The Modulator is a model that integrates the many different business and management tools available to us into a meaningful overall picture. Based on Integral Theory, it illustrates where they come from, which parts of reality they include and where their limits lie. Thus it quickly becomes clear which modules complement each other and which module makes another obsolete.
The model consists of two basic building blocks: Quadrants and Stages. Let's start with the latter:
Developmental psychology describes clear stages that human consciousness passes through in the course of its development. These stages of consciousness are universal and independent of culture, ethnicity or gender. Human development begins with birth and thus always at the very first stage. It then passes through the sequence of the subsequent stages in exactly that order. What this development looks like (the surface structure, so to speak), is strongly influenced by individual differences, the social and cultural context and other influences. However, the depth structure of the development always follows these rules.
The stages are represented in the model below as concentric circles, since each stage includes and builds upon the preceding stages. The model contains the stages Orange (rational, success-oriented, linear), Green (multi-perspectivistic, relativistic, emotion-oriented) and Teal (holistic, integrating, recognizes the development of consciousness; first stage of the Second Tier). There are others before and after these levels, but they do not currently have much influence on leadership and management.
The quadrants show four perspectives on reality, which are always available to us, at every moment and in every situation. None of them should be neglected, otherwise a quarter of reality will be ignored.
Unfortunately, most approaches do exactly that: they are limited to one or at most two quadrants (the natural sciences, for example, completely ignore the interior, i.e. the two left-hand quadrants) and try to explain everything with the laws of the right-hand quadrants. This often leads to a gross reductionism.
The modules below are assigned to one quadrant and one level each. The stage indicates the consciousness from which an approach originates, while the quadrant explains which section of reality it is primarily concerned with. In some cases this is a simplification, for example when a module works in more than one quadrant. In particular, all modules on Teal will per se include the lower levels and more than one quadrant.
The modules marked with our logo are part of our offer. The diamond marks approaches that we consider recommendable despite their inherent limitations. If you move the mouse over a module, in some cases other modules will light up. These are the tools that we would recommend to someone as a supplement to the first module.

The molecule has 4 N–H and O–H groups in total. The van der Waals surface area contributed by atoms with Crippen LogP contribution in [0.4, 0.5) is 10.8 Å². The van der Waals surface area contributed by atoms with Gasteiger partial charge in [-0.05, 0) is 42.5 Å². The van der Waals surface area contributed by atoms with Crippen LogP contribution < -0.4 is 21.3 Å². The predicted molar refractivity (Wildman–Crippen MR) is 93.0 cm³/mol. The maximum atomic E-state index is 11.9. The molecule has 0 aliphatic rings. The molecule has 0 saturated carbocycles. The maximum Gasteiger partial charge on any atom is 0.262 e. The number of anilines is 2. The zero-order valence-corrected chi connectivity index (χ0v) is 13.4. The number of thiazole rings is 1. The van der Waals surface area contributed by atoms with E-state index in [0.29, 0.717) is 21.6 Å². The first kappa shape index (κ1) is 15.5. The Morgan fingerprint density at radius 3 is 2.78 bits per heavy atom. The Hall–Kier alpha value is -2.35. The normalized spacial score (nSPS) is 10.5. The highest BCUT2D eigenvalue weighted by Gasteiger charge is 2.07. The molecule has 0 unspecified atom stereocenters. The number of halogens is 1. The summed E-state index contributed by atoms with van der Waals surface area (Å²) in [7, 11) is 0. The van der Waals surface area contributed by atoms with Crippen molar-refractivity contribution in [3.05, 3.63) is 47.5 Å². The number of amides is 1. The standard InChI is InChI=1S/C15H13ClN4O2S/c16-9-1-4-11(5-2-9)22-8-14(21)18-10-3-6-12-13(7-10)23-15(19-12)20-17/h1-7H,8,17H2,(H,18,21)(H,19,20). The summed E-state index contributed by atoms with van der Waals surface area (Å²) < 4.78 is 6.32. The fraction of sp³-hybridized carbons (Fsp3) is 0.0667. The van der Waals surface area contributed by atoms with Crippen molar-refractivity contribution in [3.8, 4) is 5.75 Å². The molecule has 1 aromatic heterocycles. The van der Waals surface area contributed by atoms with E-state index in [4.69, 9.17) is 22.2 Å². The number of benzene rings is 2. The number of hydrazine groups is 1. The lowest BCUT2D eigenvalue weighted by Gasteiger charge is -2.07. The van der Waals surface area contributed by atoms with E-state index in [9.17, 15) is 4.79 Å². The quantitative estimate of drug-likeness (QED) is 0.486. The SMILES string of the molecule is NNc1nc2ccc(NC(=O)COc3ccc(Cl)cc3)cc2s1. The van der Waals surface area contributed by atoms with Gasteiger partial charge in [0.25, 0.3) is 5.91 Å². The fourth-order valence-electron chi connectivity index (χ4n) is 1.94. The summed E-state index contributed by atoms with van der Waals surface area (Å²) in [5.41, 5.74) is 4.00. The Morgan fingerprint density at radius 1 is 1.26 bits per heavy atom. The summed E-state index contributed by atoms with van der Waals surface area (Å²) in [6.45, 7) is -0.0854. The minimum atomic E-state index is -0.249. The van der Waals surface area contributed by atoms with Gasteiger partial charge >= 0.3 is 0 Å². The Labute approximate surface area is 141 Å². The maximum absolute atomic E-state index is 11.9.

Disclaimer: This model is for illustration purposes only and does not claim to be complete. Some examples are simplified and not correct under all circumstances.
The Upper Left quadrant represents consciousness and its contents. While Upper Right would, for example, include the study of brain-evolution, Upper Left will explore the development of cognition. The essential concepts include perception, thought, feeling, sensing. The contents of the Upper Left quadrant can – in contrast to Upper Right – only be studied through interpretation i.e. in dialogue with the object of investigation.
The Upper Right quadrant is most prevalent in natural science. It deals with everything that can be perceived directly or indirectly through the senses; everything that has a “simple location”. This means that Upper Right examines structures like molecules, cells, organs, organisms, etc. If we look closely though, we notice that everything is studied from the outside: it can tell us about the composition of a reptilian brain – how it is organized and how it forms – but it tells us nothing about the interior experience of a turtle.
No consciousness ever exists on its own but is always in relationship with others. It is in those relationships that structures such as language, morals and worldviews come into being. All of those are phenomena of the interior (without a simple location) and of the collective (they only exist in communities). The laws of these relationships are studied in the Lower Left quadrant.
All relationships between individuals possess exterior manifestations. These are the structures that make the exchange of ideas, thoughts and emotions possible. Human relationships for example give rise to social structures, governmental institutions, tools for communication, settlements, markets, educational institutions etc.